City Administrator John Hamilton retired from the U.S. Army as a colonel in July 2013, having served the last three years of his military career as Garrison Commander at Redstone Arsenal. He reflects on the importance of Memorial Day, as told to City Blog senior writer Mark McCarter:
As Memorial Day arrives, I look back at my 23 years in the Army and reflect on the people with whom I served. I had the privilege of serving with great people who had all raised their right hands and said, “Send me. I will go help on behalf of the greater good.” There is something special about how our military is now formed from 100% volunteers. Remembering that fact brings into sharp focus the sacrifices made by those who gave their lives for our freedom.
I made the decision to serve as an officer in the Army when I was in the 11th grade. That was not based on a single individual mentor or a particular person in history. It was more a sense of all those who came before.
I grew up in a patriotic family, one that was not particularly active in the military, but believed strongly in democracy and freedom and was respectful of that. It sustained me all the way through my time in the service.
I had the opportunity to serve in a number of combat and operational deployments. My first operational deployment was in Bosnia-Herzegovina. While we were there to enforce the peaceful transition from war within the former Yugoslavia, we lost American lives on that mission. That was followed some years later by deployments to Afghanistan and Iraq where our nation’s sons and daughters sacrificed a great deal more.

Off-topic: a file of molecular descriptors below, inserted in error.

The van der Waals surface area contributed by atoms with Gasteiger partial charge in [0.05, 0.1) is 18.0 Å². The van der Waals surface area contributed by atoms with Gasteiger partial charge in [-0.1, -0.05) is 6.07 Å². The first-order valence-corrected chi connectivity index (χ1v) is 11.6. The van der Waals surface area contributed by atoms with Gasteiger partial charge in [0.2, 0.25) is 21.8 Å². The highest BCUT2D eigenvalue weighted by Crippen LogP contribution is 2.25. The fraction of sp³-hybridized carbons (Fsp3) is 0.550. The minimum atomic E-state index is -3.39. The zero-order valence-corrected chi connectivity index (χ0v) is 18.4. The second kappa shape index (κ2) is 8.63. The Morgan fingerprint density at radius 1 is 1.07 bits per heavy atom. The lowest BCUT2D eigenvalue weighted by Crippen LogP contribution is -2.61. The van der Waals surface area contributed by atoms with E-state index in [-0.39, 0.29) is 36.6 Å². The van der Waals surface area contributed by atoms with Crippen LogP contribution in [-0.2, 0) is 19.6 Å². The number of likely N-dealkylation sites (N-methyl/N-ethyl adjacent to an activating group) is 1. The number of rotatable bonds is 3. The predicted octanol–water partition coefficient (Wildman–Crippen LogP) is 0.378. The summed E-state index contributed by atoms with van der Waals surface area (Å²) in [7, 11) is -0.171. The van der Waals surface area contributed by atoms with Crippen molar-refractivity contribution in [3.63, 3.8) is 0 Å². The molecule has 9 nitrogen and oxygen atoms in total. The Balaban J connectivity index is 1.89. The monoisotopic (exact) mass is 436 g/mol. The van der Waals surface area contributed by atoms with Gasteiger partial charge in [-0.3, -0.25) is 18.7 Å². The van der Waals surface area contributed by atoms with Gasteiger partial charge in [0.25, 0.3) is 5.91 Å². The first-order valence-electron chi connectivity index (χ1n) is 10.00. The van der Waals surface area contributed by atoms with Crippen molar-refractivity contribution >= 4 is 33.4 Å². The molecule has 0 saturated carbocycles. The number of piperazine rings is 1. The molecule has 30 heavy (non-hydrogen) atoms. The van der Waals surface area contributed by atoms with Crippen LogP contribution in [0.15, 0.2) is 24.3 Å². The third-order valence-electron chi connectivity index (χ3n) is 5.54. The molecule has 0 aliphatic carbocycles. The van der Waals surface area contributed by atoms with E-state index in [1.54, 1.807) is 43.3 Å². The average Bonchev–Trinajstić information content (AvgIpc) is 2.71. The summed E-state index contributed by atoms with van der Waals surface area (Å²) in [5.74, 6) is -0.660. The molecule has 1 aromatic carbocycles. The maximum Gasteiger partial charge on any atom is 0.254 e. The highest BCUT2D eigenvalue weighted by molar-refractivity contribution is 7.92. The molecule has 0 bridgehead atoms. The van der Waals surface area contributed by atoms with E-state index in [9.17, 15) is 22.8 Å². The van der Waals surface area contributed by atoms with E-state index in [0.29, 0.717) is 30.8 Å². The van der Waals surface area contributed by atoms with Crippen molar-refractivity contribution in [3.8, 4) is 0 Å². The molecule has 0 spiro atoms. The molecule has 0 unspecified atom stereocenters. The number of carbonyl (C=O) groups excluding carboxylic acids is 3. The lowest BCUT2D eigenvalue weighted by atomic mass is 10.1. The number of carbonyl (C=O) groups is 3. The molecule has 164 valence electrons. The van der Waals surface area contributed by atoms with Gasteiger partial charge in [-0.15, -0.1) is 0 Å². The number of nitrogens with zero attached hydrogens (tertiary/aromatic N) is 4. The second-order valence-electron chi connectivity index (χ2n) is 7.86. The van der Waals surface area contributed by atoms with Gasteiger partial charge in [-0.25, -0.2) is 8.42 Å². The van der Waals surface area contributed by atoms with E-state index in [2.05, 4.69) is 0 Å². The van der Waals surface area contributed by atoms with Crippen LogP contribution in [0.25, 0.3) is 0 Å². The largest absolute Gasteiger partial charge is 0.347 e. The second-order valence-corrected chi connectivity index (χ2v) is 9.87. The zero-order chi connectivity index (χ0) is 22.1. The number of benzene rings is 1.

Memorial Day, like our other patriotic holidays, causes me to stop and reflect on those who gave all in defense of our freedoms. While it is very personal for me because of having served alongside many of these great Soldiers, all Americans should do the same. It is why Memorial Day exists.
Yes, the day has come to serve as the beginning of summer and the day off work affords the opportunity for fun with family. But that isn’t why we as a nation of free people declared it a holiday. We are intended to use it to remember those who made the ultimate sacrifice to establish and preserve those liberties and freedoms. No, we haven’t perfected our version of democracy. No, we have not fully manifested the liberty described in the Declaration of Independence and Constitution for all people. But the lives of our fathers, mothers, brothers, and sisters have delivered us to this point and more will be sacrificed as we continue to strive to spread this freedom around the world.
It’s a natural thing for us to want to rest, relax and spend time with family on a day like this. But for our nation to be what it is and what it is intended to be, it’s important that we continue to reflect and remember where we came from. For us to enjoy our freedom and to continue to spread that freedom around the world, we can’t forget the people who got us there. A lot of people have died to make America what it is and a lot of people have died to share that freedom elsewhere. On Memorial Day, remember them.